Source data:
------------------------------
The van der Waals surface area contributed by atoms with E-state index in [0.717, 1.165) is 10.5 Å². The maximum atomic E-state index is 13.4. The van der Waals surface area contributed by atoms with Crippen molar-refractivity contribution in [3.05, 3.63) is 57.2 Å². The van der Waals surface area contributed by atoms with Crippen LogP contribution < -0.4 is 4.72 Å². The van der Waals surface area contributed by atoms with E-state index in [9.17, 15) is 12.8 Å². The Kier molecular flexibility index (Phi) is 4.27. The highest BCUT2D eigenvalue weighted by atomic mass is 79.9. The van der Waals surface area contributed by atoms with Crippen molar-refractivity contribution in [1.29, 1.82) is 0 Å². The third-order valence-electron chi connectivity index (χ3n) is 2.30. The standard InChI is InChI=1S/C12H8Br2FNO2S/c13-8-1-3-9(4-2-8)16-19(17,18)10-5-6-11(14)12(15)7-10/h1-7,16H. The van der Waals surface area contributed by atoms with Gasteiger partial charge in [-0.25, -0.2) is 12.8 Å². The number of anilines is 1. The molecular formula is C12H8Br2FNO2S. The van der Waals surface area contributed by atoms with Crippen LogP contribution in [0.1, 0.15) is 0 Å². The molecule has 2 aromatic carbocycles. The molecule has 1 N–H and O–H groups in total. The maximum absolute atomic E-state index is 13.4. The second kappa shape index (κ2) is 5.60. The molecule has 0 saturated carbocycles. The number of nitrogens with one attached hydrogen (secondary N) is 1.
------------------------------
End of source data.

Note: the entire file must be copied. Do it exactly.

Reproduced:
The van der Waals surface area contributed by atoms with E-state index in [0.717, 1.165) is 10.5 Å². The maximum atomic E-state index is 13.4. The van der Waals surface area contributed by atoms with Crippen molar-refractivity contribution in [3.05, 3.63) is 57.2 Å². The van der Waals surface area contributed by atoms with Crippen LogP contribution < -0.4 is 4.72 Å². The van der Waals surface area contributed by atoms with E-state index in [9.17, 15) is 12.8 Å². The Kier molecular flexibility index (Phi) is 4.27. The highest BCUT2D eigenvalue weighted by atomic mass is 79.9. The van der Waals surface area contributed by atoms with Crippen molar-refractivity contribution in [1.29, 1.82) is 0 Å². The third-order valence-electron chi connectivity index (χ3n) is 2.30. The standard InChI is InChI=1S/C12H8Br2FNO2S/c13-8-1-3-9(4-2-8)16-19(17,18)10-5-6-11(14)12(15)7-10/h1-7,16H. The van der Waals surface area contributed by atoms with Gasteiger partial charge in [-0.25, -0.2) is 12.8 Å². The number of anilines is 1. The molecular formula is C12H8Br2FNO2S. The van der Waals surface area contributed by atoms with Crippen LogP contribution in [0.1, 0.15) is 0 Å². The molecule has 2 aromatic carbocycles. The molecule has 1 N–H and O–H groups in total. The maximum absolute atomic E-state index is 13.4. The second kappa shape index (κ2) is 5.60. The molecule has 0 saturated carbocycles. The number of nitrogens with one attached hydrogen (secondary N) is 1.